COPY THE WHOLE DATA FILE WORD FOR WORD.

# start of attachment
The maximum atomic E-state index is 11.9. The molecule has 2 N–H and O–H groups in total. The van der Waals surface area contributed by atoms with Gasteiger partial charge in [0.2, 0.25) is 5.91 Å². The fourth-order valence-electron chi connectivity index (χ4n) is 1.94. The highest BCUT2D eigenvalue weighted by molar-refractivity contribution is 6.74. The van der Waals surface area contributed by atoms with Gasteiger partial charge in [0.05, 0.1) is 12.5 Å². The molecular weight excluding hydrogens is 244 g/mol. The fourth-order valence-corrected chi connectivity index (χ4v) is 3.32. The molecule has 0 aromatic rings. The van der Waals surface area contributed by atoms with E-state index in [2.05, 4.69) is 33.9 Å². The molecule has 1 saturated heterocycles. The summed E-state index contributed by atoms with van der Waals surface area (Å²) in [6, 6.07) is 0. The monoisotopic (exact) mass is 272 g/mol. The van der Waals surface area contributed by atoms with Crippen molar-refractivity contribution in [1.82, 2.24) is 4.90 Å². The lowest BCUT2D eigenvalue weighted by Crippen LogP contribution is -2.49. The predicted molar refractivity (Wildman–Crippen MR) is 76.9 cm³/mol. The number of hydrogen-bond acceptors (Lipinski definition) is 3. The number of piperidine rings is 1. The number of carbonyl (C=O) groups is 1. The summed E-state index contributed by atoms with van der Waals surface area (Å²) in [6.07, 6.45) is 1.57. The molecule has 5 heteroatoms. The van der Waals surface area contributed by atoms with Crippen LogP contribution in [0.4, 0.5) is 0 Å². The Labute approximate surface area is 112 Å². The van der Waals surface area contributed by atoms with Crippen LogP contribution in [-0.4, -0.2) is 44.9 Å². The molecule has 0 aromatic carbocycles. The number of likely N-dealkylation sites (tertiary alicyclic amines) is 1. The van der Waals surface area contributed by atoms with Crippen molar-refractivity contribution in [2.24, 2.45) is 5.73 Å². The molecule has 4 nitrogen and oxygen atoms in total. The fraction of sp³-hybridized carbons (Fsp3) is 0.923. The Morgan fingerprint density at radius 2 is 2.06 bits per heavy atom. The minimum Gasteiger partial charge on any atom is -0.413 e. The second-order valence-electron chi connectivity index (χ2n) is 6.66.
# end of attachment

The maximum atomic E-state index is 11.9. The molecule has 2 N–H and O–H groups in total. The van der Waals surface area contributed by atoms with Gasteiger partial charge in [0.2, 0.25) is 5.91 Å². The fourth-order valence-electron chi connectivity index (χ4n) is 1.94. The highest BCUT2D eigenvalue weighted by molar-refractivity contribution is 6.74. The van der Waals surface area contributed by atoms with Gasteiger partial charge in [0.05, 0.1) is 12.5 Å². The molecular weight excluding hydrogens is 244 g/mol. The fourth-order valence-corrected chi connectivity index (χ4v) is 3.32. The molecule has 0 aromatic rings. The van der Waals surface area contributed by atoms with E-state index in [2.05, 4.69) is 33.9 Å². The molecule has 1 saturated heterocycles. The summed E-state index contributed by atoms with van der Waals surface area (Å²) in [6, 6.07) is 0. The monoisotopic (exact) mass is 272 g/mol. The van der Waals surface area contributed by atoms with Crippen molar-refractivity contribution in [1.82, 2.24) is 4.90 Å². The lowest BCUT2D eigenvalue weighted by Crippen LogP contribution is -2.49. The predicted molar refractivity (Wildman–Crippen MR) is 76.9 cm³/mol. The number of hydrogen-bond acceptors (Lipinski definition) is 3. The number of piperidine rings is 1. The number of carbonyl (C=O) groups is 1. The summed E-state index contributed by atoms with van der Waals surface area (Å²) in [6.07, 6.45) is 1.57. The molecule has 5 heteroatoms. The van der Waals surface area contributed by atoms with Crippen LogP contribution in [0.4, 0.5) is 0 Å². The Labute approximate surface area is 112 Å². The van der Waals surface area contributed by atoms with Crippen LogP contribution in [-0.4, -0.2) is 44.9 Å². The molecule has 0 aromatic carbocycles. The number of likely N-dealkylation sites (tertiary alicyclic amines) is 1. The van der Waals surface area contributed by atoms with Crippen molar-refractivity contribution in [2.24, 2.45) is 5.73 Å². The molecule has 4 nitrogen and oxygen atoms in total. The fraction of sp³-hybridized carbons (Fsp3) is 0.923. The Morgan fingerprint density at radius 2 is 2.06 bits per heavy atom. The minimum Gasteiger partial charge on any atom is -0.413 e. The second-order valence-electron chi connectivity index (χ2n) is 6.66.